b)    the Mexican application is a Paris Convention application or a National Phase application and it validly claims a PCT priority which has no priority claim; or

c)    the Mexican application is a National Phase application which has no priority claim.

As such, the MXPTO needs to prove that there is a relation between the Mexican application and the granted US, JP, ES, KR or CN patent. For example, the Mexican application could be amended to match the claims of a US continuation or a divisional patent, as long as it keeps a relationship with the parent application or patent. To such end, in the PPH request the Mexican attorney needs to point out the relationship between the Mexican application and the foreign patent.

Furthermore, an amendment to the pending claims also needs to be filed, that is, the claims of the Mexican application need to be amended to match those being granted. Although an exact match of the claims is not required, amending them to mirror the allowed claims is usually preferred by the MXPTO to simplify prosecution. According to the PPH programs, the patentable claim(s) must be “sufficiently corresponding”, which the MXPTO interprets as when the claims have the same or similar scope. In other words, the claims must be amended to contain the same technical features which are novel and inventive over the prior art. Claims corresponding to a different category than those being allowed abroad are not considered to be “sufficiently corresponding”, and will most likely lead to a possible Office Action.

The Mexican attorney also needs to provide the MXPTO with a claim relationship table, wherein each filed claim needs to be correlated with a claim that was previously filed, if there is such a relationship.

If the PPH request does not comply with all the requirements, the MXPTO provides a second opportunity to re-file the request.

Tips when filing a PPH request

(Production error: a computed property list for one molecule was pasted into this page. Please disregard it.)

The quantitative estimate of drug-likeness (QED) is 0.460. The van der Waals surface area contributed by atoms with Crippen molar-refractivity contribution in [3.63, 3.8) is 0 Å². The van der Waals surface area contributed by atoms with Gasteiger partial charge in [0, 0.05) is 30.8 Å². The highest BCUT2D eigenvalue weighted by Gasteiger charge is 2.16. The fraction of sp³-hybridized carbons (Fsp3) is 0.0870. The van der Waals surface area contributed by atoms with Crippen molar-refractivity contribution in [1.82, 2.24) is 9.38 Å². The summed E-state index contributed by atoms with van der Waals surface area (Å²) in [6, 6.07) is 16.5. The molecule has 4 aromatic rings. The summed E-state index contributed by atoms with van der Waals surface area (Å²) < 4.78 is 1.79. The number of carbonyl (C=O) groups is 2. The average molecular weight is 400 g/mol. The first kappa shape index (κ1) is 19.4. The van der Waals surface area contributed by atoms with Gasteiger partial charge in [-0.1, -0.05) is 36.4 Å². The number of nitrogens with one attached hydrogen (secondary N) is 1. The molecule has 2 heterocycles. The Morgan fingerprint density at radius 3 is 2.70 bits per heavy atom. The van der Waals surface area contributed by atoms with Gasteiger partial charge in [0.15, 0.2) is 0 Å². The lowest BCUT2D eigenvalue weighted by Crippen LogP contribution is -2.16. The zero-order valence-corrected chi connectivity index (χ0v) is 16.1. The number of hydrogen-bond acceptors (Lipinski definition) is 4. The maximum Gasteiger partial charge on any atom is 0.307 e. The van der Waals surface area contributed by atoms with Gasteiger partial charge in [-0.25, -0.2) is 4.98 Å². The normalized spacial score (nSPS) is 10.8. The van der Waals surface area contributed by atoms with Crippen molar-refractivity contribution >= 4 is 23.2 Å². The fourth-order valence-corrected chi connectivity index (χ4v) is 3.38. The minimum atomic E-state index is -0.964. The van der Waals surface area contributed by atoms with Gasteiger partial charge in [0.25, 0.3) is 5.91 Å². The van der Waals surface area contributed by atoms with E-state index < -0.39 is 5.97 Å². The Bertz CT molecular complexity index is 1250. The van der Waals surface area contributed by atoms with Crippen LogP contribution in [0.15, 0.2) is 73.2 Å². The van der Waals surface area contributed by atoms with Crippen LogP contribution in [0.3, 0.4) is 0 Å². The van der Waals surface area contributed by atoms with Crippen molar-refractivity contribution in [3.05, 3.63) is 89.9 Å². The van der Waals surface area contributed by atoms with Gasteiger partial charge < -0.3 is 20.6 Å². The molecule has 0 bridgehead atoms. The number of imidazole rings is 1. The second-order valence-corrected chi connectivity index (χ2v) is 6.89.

Tip 1: US Continuation-in-Part (CIP) patents

Although the claims can be amended to match those of a CIP, make sure that the claims are properly supported in the Mexican application, otherwise, amending the claims to the CIP will lead to an objection due to lack of support.

Tip 2: Is the scope of the foreign patent broad enough?

From time to time, the best manner to obtain a patent is by letting allowable matter grant, and filing a continuation or divisional application to pursue a broader scope or non-pursued matter. If a PPH request is filed and granted, please note that a divisional application may be filed for the non-prosecuted matter.

Tip 3: Non-patent literature (NPL)

Along with the PPH request, a copy of the US Information Disclosure Statement (IDS) or equivalent needs to be filed. A copy of NPL documents also needs to be filed. Patents which may be obtained from the internet do not need to be filed.

Tip 4: Foreign Office Actions

Along with the PPH request, a copy of all the Office Actions emitted abroad needs to be filed unless they are obtainable from a public source, such as from the PAIR website.

Tip 5: Expedited publication

If the application was filed to meet all the formalities, expedited publication may be requested upon payment of a fee. Such a request may be made when filing the application.

Tip 6: Non-inventions

Mexico has several non-inventions, including methods to carry out mental acts, games or business, computer programs and surgical, therapeutic or diagnose methods applicable to the human body and/or relative to animals. Amend these claims, or request the Mexican attorney to amend these claims into an allowable format.

Résumé

Ándres Esteva

Practice Areas
Intellectual Property; Patents

Education
Instituto Tecnologico de Estudios Superiores de Monterrey (Computer Engineer Degree 2003); Instituto Tecnologico Autonomo de Mexico – ITAM (Postgraduate Degree, Intellectual Property, 2004)

Memberships

European Trademark Association (ECTA); Associación Mexicana para la Protección de la Propiedad Intelectual (AMPPI); American Intellectual Property Association (AIPLA); Association Internatonale pur la Protection de la propriété Intellectuelle (AIPPI)

Languages
Spanish, English